Parked dinner train has a looming deadline to get out of Stillwater.
The end of the line finally has arrived for the storied Minnesota Zephyr dinner train, parked and silent in downtown Stillwater more than three years after it quit operating.
Sometime in May or June, the eight cars will be moved to a railroad siding at Andersen Windows in Bayport, said owner David Paradeau.
Taking the train out of Stillwater -- either on flatbed trailers or huge dollies -- will correspond with a state agency's desire to clear the way for the new Browns Creek State Trail.
"I don't want that train sitting there when I'm trying to sell the restaurant," said Paradeau, who hasn't yet sold the dinner train he assembled car by car and ran for 23 years, serving 1 million customers. The three-hour dinner experience included a five-course meal, white linen tablecloths and cabaret singers strolling through the cars.
"It was basically considered a four-star restaurant on wheels," he said.
Paradeau said prospective buyers of the Zephyr need access to private tracks because busy railroads don't want slow-moving leisure trains interfering with commerce. Costs of diesel fuel, heating, insurance and all the other expenses on a dinner train require an owner who understands the commitment involved, he said.
"Nobody has any idea how complicated putting together the Minnesota Zephyr was. I was able to do it because basically I bought the railroad," he said. "More importantly than having the equipment is having the place to do it."
Paradeau sold the 5.9-mile train corridor to the Minnesota Department of Natural Resources (DNR) last year for $4.25 million. The sale was completed this winter.
He is trying to sell the shuttered depot building, which once housed the Stillwater Grill restaurant, a gift shop and a waiting room for train customers.
"I just ran out of money," he said of the restaurant that drew brisk business but didn't stay in business long. Prospective buyers have envisioned using the building for restaurants, a dinner theater and a day-care center, Paradeau said.
The DNR wants the train removed before a flurry of activity begins this summer on the new trail, which runs from where the Zephyr is parked west to the city of Grant, where the trail will connect with the Gateway State Trail, the state's busiest.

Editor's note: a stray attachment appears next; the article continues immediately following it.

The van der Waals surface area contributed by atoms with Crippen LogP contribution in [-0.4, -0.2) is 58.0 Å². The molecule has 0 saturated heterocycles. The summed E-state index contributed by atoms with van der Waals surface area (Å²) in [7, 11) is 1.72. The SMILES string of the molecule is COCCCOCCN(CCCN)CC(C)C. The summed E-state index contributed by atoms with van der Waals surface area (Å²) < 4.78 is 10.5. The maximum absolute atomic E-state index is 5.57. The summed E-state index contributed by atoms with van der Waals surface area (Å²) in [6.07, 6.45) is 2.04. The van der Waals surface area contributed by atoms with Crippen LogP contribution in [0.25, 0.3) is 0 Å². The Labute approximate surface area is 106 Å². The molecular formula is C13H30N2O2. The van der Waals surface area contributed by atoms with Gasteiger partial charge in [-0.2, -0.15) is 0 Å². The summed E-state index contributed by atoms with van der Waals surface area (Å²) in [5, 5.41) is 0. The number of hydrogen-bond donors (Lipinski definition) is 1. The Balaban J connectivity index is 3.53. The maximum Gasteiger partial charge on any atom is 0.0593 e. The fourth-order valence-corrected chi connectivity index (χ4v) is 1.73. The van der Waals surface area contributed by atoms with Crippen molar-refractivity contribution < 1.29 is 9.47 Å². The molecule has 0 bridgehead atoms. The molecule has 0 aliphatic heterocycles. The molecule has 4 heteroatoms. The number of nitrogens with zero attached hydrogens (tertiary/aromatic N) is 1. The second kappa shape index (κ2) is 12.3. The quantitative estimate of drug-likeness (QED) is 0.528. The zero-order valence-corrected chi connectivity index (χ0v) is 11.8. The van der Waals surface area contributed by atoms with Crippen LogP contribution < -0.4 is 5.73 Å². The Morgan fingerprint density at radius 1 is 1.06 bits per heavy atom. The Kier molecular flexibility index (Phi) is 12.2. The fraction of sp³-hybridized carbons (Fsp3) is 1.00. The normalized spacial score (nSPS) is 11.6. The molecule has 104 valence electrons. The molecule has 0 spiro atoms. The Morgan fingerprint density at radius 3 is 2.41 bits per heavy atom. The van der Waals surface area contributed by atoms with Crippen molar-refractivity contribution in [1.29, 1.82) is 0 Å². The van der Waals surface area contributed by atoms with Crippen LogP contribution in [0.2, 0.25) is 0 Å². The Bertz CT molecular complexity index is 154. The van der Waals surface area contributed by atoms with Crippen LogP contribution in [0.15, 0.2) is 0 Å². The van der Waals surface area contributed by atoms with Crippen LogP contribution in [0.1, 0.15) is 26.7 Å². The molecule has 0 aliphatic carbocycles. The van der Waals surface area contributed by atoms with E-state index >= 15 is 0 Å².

"He does need to get it out of there," said Kent Skaar, a DNR acquisitions manager. The Zephyr sits on the center of the new right-of-way for the trail, Skaar said, and must be gone by the time the DNR begins removing the old tracks in June.
Departure of the Zephyr will be bittersweet, he said, describing it as "a combination of excitement for the trail and the loss of the train."
Initial stages of trail construction also will include reconstruction of the Zephyr bridge over Hwy. 95, known locally as St. Croix Trail. The bridge needs masonry work, and some jacking and leveling work will be done, Skaar said.
Proposals for a trail crossing on busy Manning Avenue, a highway near where the Browns Creek trail would connect with the Gateway trail, also are in the works.
The Browns Creek trail has stirred excitement because of the picturesque path it will follow through woods and meadows from its trailhead near the St. Croix River.
In Stillwater, it will connect with a city trail along the waterfront and eventually to a trail loop that will cross the Lift Bridge and return to Stillwater over a new St. Croix River bridge that will open in late 2016 or early 2017.
Most of the money for the trail purchase came from state conservation funds. Washington County contributed $1 million from voter-approved Land and Water Legacy funds.
The DNR estimates 75,000 people a year will use the trail on foot or bicycle.
Kevin Giles • 651-925-5037, Twitter: @stribgiles